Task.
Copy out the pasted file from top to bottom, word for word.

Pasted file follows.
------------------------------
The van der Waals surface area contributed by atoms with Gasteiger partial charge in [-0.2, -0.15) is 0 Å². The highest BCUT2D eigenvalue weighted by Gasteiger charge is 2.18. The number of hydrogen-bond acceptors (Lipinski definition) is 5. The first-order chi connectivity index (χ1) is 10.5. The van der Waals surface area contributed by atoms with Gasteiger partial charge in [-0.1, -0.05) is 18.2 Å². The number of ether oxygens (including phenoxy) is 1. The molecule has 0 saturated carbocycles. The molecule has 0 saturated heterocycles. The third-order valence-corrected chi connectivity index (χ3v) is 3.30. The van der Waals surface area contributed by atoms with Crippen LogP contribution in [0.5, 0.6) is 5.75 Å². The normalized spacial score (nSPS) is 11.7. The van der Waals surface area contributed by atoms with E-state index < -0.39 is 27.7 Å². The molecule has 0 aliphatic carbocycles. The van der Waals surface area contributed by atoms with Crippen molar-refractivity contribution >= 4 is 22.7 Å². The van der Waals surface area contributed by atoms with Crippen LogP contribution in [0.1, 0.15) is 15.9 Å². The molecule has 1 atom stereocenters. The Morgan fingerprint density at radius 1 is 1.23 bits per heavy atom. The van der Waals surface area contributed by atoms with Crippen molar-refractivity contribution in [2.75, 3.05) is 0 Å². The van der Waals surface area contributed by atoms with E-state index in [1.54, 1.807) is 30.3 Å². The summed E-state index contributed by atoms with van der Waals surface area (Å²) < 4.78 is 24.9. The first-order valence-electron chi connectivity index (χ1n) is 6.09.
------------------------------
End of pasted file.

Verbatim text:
The van der Waals surface area contributed by atoms with Gasteiger partial charge in [-0.2, -0.15) is 0 Å². The highest BCUT2D eigenvalue weighted by Gasteiger charge is 2.18. The number of hydrogen-bond acceptors (Lipinski definition) is 5. The first-order chi connectivity index (χ1) is 10.5. The van der Waals surface area contributed by atoms with Gasteiger partial charge in [-0.1, -0.05) is 18.2 Å². The number of ether oxygens (including phenoxy) is 1. The molecule has 0 saturated carbocycles. The molecule has 0 saturated heterocycles. The third-order valence-corrected chi connectivity index (χ3v) is 3.30. The van der Waals surface area contributed by atoms with Crippen LogP contribution in [0.5, 0.6) is 5.75 Å². The normalized spacial score (nSPS) is 11.7. The van der Waals surface area contributed by atoms with E-state index < -0.39 is 27.7 Å². The molecule has 0 aliphatic carbocycles. The van der Waals surface area contributed by atoms with Crippen molar-refractivity contribution >= 4 is 22.7 Å². The van der Waals surface area contributed by atoms with Crippen LogP contribution in [0.1, 0.15) is 15.9 Å². The molecule has 1 atom stereocenters. The Morgan fingerprint density at radius 1 is 1.23 bits per heavy atom. The van der Waals surface area contributed by atoms with Crippen molar-refractivity contribution in [2.75, 3.05) is 0 Å². The van der Waals surface area contributed by atoms with E-state index in [1.54, 1.807) is 30.3 Å². The summed E-state index contributed by atoms with van der Waals surface area (Å²) < 4.78 is 24.9. The first-order valence-electron chi connectivity index (χ1n) is 6.09.